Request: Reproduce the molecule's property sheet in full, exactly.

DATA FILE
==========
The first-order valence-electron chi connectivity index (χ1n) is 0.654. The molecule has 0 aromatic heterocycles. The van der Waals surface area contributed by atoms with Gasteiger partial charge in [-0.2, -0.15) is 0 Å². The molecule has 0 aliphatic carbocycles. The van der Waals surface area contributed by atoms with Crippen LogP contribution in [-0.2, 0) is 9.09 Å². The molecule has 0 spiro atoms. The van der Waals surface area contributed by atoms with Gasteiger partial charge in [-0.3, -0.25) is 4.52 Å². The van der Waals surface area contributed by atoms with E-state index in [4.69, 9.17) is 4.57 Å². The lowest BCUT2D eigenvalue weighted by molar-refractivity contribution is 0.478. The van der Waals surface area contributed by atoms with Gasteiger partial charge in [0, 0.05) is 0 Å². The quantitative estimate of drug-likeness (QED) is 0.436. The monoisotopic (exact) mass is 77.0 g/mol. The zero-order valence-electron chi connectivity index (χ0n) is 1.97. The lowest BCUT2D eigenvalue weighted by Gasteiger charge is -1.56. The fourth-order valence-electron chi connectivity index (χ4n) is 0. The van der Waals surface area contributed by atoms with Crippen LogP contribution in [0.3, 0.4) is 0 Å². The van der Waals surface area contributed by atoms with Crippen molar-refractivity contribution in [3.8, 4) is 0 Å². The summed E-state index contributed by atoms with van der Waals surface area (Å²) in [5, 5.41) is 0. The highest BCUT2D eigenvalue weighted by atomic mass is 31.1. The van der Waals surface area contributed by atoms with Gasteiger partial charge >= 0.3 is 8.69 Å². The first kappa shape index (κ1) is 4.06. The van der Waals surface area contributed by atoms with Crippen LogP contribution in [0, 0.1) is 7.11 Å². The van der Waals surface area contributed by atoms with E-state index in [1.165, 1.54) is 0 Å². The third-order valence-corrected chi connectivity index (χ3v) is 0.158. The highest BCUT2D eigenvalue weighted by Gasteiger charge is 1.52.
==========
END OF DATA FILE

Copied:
The first-order valence-electron chi connectivity index (χ1n) is 0.654. The molecule has 0 aromatic heterocycles. The van der Waals surface area contributed by atoms with Gasteiger partial charge in [-0.2, -0.15) is 0 Å². The molecule has 0 aliphatic carbocycles. The van der Waals surface area contributed by atoms with Crippen LogP contribution in [-0.2, 0) is 9.09 Å². The molecule has 0 spiro atoms. The van der Waals surface area contributed by atoms with Gasteiger partial charge in [-0.3, -0.25) is 4.52 Å². The van der Waals surface area contributed by atoms with E-state index in [4.69, 9.17) is 4.57 Å². The lowest BCUT2D eigenvalue weighted by molar-refractivity contribution is 0.478. The van der Waals surface area contributed by atoms with Gasteiger partial charge in [0, 0.05) is 0 Å². The quantitative estimate of drug-likeness (QED) is 0.436. The monoisotopic (exact) mass is 77.0 g/mol. The zero-order valence-electron chi connectivity index (χ0n) is 1.97. The lowest BCUT2D eigenvalue weighted by Gasteiger charge is -1.56. The fourth-order valence-electron chi connectivity index (χ4n) is 0. The van der Waals surface area contributed by atoms with Crippen LogP contribution in [0.3, 0.4) is 0 Å². The van der Waals surface area contributed by atoms with Crippen molar-refractivity contribution in [3.8, 4) is 0 Å². The summed E-state index contributed by atoms with van der Waals surface area (Å²) in [5, 5.41) is 0. The highest BCUT2D eigenvalue weighted by atomic mass is 31.1. The van der Waals surface area contributed by atoms with Gasteiger partial charge >= 0.3 is 8.69 Å². The first kappa shape index (κ1) is 4.06. The van der Waals surface area contributed by atoms with Crippen LogP contribution in [0, 0.1) is 7.11 Å². The van der Waals surface area contributed by atoms with E-state index in [1.165, 1.54) is 0 Å². The third-order valence-corrected chi connectivity index (χ3v) is 0.158. The highest BCUT2D eigenvalue weighted by Gasteiger charge is 1.52.